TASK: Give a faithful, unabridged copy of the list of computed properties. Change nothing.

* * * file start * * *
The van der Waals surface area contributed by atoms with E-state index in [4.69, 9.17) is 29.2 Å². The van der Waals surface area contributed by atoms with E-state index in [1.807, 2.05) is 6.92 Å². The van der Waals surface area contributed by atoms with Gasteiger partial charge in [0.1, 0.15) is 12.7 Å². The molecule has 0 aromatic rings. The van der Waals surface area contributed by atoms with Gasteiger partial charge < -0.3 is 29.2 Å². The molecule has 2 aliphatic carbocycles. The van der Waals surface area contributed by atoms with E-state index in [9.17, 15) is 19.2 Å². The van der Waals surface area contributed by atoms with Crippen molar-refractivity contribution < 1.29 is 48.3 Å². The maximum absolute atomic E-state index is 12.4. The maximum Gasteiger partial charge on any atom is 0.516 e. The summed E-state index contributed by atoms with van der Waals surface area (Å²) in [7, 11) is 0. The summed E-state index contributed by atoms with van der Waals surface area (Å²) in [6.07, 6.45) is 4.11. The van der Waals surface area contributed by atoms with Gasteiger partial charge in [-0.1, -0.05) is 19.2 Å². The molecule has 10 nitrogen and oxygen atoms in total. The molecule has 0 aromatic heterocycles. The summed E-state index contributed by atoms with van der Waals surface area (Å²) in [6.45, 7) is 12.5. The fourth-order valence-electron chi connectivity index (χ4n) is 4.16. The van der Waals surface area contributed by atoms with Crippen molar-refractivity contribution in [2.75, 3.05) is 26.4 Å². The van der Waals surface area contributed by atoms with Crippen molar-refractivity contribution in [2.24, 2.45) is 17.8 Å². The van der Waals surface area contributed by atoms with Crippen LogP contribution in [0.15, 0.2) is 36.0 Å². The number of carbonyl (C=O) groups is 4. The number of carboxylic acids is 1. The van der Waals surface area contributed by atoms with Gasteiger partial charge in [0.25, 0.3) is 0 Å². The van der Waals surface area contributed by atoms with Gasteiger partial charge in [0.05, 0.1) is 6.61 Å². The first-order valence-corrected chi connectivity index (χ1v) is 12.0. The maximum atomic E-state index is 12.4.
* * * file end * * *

The van der Waals surface area contributed by atoms with E-state index in [4.69, 9.17) is 29.2 Å². The van der Waals surface area contributed by atoms with E-state index in [1.807, 2.05) is 6.92 Å². The van der Waals surface area contributed by atoms with Gasteiger partial charge in [0.1, 0.15) is 12.7 Å². The molecule has 0 aromatic rings. The van der Waals surface area contributed by atoms with Gasteiger partial charge < -0.3 is 29.2 Å². The molecule has 2 aliphatic carbocycles. The van der Waals surface area contributed by atoms with E-state index in [9.17, 15) is 19.2 Å². The van der Waals surface area contributed by atoms with Crippen molar-refractivity contribution < 1.29 is 48.3 Å². The maximum absolute atomic E-state index is 12.4. The maximum Gasteiger partial charge on any atom is 0.516 e. The summed E-state index contributed by atoms with van der Waals surface area (Å²) in [7, 11) is 0. The summed E-state index contributed by atoms with van der Waals surface area (Å²) in [6.07, 6.45) is 4.11. The van der Waals surface area contributed by atoms with Gasteiger partial charge in [-0.1, -0.05) is 19.2 Å². The molecule has 10 nitrogen and oxygen atoms in total. The molecule has 0 aromatic heterocycles. The summed E-state index contributed by atoms with van der Waals surface area (Å²) in [6.45, 7) is 12.5. The fourth-order valence-electron chi connectivity index (χ4n) is 4.16. The van der Waals surface area contributed by atoms with Crippen molar-refractivity contribution in [2.75, 3.05) is 26.4 Å². The van der Waals surface area contributed by atoms with Crippen molar-refractivity contribution in [2.24, 2.45) is 17.8 Å². The van der Waals surface area contributed by atoms with Crippen LogP contribution in [0.15, 0.2) is 36.0 Å². The number of carbonyl (C=O) groups is 4. The number of carboxylic acids is 1. The van der Waals surface area contributed by atoms with Gasteiger partial charge in [0.25, 0.3) is 0 Å². The van der Waals surface area contributed by atoms with Gasteiger partial charge in [0.05, 0.1) is 6.61 Å². The first-order valence-corrected chi connectivity index (χ1v) is 12.0. The maximum atomic E-state index is 12.4.